A katanuki or die-cutting booth where one could try to carve out hearts on a piece of candy mold using a toothpick without the candy mold breaking, which was the least popular booth:

A coin booth where one could redeem tickets for coins and toss them into a fish tank to try to get them to land in bowls placed at the bottom:

And finally a balloon stand where one could throw away tickets for balloons tied into weird shapes. I don’t think anyone opted for this since it was very expensive (5-20 tickets per) and everybody was probably aiming for the prizes up for grabs, and the balloons didn’t grant any points.

There was also another merchandise booth from a separate company selling things like Kaguya-sama radio CDs:

As well as more keychains and such, I believe. 2000 yen spent here would get you an event ticket, but each CD was around 3850 yen, which was far too rich for my blood.

Anyway, I had five event tickets, two from the food/drink, two from spamming Twitter with photos, and one from the Osica booth, so I spent a couple of tickets on the coin game and got two coins into the bowl for 40 points (4 stamps), and then three tickets on the fishing scoop game, which I utterly failed in but still got 10 points (1 stamp) from. That gave me 50 points (5 stamps), which was enough for one spin of the prize wheel.

All I got were some Kaguya tissues. They would ring bells whenever someone won one of the bigger prizes though, and this guy with hte backpack took home one of the top prizes, I think one of the autographed boards:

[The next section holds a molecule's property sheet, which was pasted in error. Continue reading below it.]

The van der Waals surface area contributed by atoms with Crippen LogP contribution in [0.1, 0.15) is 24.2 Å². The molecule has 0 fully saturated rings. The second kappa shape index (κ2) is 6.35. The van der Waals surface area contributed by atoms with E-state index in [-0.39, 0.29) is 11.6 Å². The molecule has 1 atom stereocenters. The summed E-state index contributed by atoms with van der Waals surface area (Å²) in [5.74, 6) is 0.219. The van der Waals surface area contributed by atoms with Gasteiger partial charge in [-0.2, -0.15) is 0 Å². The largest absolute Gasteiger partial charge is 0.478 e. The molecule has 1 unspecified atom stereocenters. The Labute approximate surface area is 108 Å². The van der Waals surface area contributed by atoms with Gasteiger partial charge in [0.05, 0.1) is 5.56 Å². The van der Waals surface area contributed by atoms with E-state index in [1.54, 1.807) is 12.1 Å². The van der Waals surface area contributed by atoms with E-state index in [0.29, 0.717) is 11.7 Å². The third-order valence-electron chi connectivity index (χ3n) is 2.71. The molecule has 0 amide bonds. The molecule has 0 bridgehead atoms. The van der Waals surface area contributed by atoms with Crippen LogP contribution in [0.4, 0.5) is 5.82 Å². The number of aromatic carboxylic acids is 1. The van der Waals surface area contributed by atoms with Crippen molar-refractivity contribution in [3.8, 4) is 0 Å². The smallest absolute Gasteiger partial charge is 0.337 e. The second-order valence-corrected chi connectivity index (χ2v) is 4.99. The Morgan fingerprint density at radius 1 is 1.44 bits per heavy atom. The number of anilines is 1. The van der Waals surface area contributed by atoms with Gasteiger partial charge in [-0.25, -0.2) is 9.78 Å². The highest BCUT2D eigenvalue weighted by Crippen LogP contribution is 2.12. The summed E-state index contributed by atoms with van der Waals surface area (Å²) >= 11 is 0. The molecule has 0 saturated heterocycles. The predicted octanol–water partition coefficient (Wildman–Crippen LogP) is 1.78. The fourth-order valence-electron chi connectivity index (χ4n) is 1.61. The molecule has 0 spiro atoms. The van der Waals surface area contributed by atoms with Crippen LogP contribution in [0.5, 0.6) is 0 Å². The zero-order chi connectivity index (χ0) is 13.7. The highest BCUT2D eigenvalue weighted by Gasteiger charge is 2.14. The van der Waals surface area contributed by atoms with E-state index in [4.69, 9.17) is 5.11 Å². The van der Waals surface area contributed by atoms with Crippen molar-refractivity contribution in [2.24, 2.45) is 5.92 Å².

The staff attendants made quite a big fuss with all the bell-ringing, but it was fun to see.

To Matsudo City

Anyway, by this time I had spent far too long here, so I wandered out of the event and back to the train station, passing a performer in the square that a bunch of people were watching:

My sister had told me about train station stamps the previous day and to watch out for them, and now that I knew they were a thing, I found the Akihabara one on a table not far outside the toll gates:

There was a physical station stamp as well as a digital one for some sort of curry festival. Definitely something I should check out if I have time. I stamped my book with the physical one and signed up on some sketchy website for the other.

From here, there were two more events that I wanted to hit today, a shopping street stamp rally called the Koenji Festival in Suginami Ward in Tokyo, as well as a fireworks display in Matsudo City in Chiba. I initially headed for the former, taking a one stop train ride from Akihabara to Ochanomizu Station for a transfer.